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Surfing the Web with a Wave of the Hand

Gesture-based computer interfaces are finally within reach. MIT researchers have designed an easy to use system that involves a standard webcam and a multicolored Lycra glove.

The glove is covered with 20 irregularly shaped patches with 10 different colors so that the computer can distinguish the colors from each other and from background objects.

If two colors overlapped, the computer would not know which patch of color to respond to, so the placement of the patches prevent the same color from ever touching. For example, since the fingers might clench to make a fist, the colors on the tips of the fingers cannot be repeated on the palm of the hand.

The glove, which could be manufactured for only a dollar, can gauge the position of the hand in three dimensions with speed and precision, and since it is made from stretch Lycra, it can change size from one hand to the next.

For gamers, the technology would allow players to pick up and wield objects in a virtual world.   For engineers and designers, the system would allow 3-D models of commercial products or large civic structures to be manipulated.  And if the patterns were replicated onto shirts, whole-body information could be captured to evaluate the form of athletes or convert actors’ live performances into digital animations.

Image: Jason Dorfman/CSAIL

2 Responses to “Surfing the Web with a Wave of the Hand”

  1. Fantastic! I love technology!

  2. Using that to create a virtual keyboard should be rather effortless. Make a printable “keyboard” that has barcode and placement icons (ala Eye of Judgment style), and voila, you can have any language keyboard at your fingertips as soon as you print it.

    How about a pencil tracking program, so you can draw something on the table, and as you draw it (having no need to be aware of the computer), it can draw the same image to the screen, keeping track of draws and erases. Generate it as a vector, so that a scan of the drawing can be made, to detect what lines of that vector should have been lightly drawn or not.

    3D Clay Modelling? Say you take 3 X.Y.Z perspective drawings from the last program, convert in to a 3D clay mold, and then be able to zoom in on the mold to change it’s shape. Plastic colored ‘utensils’ to add additional texture in the virtual space.

    Virtual HUD for an aircraft simulator controlled by gloves?

    No matter what pops in to my head, I have to say…amazing how a simple webcam and some silly colored gloves can trump a lot of the motion sensing products on the market today. Where can I buy a pair?

    Perhaps an idea would be to create an application that can run on a separate computer, or in multi-GPU set ups, separate monitors, so that you can have one Monitor strictly with a ‘virtual console’ that can be user-designed to provide analog and keyboard input to whatever other applications are running.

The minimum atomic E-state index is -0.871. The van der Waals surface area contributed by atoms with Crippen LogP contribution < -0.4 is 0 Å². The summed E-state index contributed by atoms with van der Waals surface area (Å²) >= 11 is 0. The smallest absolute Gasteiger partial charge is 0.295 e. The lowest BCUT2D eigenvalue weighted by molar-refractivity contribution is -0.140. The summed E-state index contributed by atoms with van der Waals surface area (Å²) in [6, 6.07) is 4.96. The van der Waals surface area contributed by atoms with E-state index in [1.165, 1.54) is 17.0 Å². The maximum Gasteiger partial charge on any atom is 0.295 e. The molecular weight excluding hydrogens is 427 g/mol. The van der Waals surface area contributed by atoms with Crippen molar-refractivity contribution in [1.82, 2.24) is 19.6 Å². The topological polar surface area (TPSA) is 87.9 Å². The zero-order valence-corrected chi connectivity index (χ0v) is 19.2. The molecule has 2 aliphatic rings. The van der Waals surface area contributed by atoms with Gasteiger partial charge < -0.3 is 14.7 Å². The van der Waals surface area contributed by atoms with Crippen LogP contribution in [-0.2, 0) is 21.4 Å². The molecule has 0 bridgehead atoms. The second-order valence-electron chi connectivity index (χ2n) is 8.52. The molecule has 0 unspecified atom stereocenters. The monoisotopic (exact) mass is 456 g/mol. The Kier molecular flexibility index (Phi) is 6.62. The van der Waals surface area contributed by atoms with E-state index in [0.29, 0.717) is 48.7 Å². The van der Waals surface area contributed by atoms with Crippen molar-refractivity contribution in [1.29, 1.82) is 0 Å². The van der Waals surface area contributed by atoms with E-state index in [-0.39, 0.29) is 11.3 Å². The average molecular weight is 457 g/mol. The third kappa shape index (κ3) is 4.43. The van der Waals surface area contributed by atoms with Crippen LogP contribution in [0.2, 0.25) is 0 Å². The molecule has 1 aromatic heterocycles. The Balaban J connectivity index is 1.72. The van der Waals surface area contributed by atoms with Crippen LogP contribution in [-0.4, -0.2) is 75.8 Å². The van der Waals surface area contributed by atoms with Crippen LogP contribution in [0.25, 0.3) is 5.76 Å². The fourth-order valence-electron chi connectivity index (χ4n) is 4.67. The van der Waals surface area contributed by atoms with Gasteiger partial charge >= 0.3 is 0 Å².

So say you were playing the somewhat popular EVE-Online, and for the sake of explaining the multi-computer set up as well, let’s say you have a laptop and a PC connected to say your 46″ HD TV. On your laptop, you have the virtual console application running. You choose familiar shapes like buttons and levers, or even modern keyboards, or switches, or even a LCARS (Star Trek) interface (modular programming so anyone can make an virtual ‘interface-device’ and submit it to the community). You make an interface you’re comfortable with to control what happens when you do what. Create a virtual joystick that at certain pitch, yaw, and roll, it will click on preset locations on the screen, or rotate the game camera using virtualized mouse gestures. Flick a bunch of virtual switches, and now your shootin’ your weapons!

    The application could be networkable. So while you have your virtual console on the laptop, in sends the input over the local WiFi network to the PC to be controlled, recieved by an application there that provides feedback to the laptop. Letting it know what program has focus to determine the needed interface. I think this works well because most laptops have built-in webcams.

    I am curious how the motion continues to track if the hands are overlapped in view of the camera (like you were holding a rifle, for instance).

    In my opinion, I feel that the biggest problem that may slow such an affordable solution in to a real market would be lack of feedback. The gloves don’t let you ‘feel’ any tactile surface. Maybe a small electrode in the touch surface of each finger and the palm that, in between layers of glove, cause a small pocket of sorts enlarge slightly to create a gentle pressure?

    Eventually the user would become use to the console layouts they’ve created for themselves, and be able to navigate those consoles mostly by memory and tactile feedback, only having to occasionally refer to their onscreen console.

    I suggest a virtual console like this because it adds versatility in a way that allows people to create control-profiles that they can share. Creating a comfort zone encouraging users to contribute to it’s application compatibility and helping new users find premade tools and profiles to jump right in to trying it with their favorite software.

    I would recommend the “basic glove” and the “tactile glove” which could work off of 2 CR/DL2032 Li-Ion cell batteries and a small calculator-quality solar panel to the top-wrist portion of the hand to keep it charging while under room light.

    I’m sure the tactile glove would cost more like $40 per glove, but if it’s durable and effective, I’d pay it! Revolutionize my gaming experience please. ^.^

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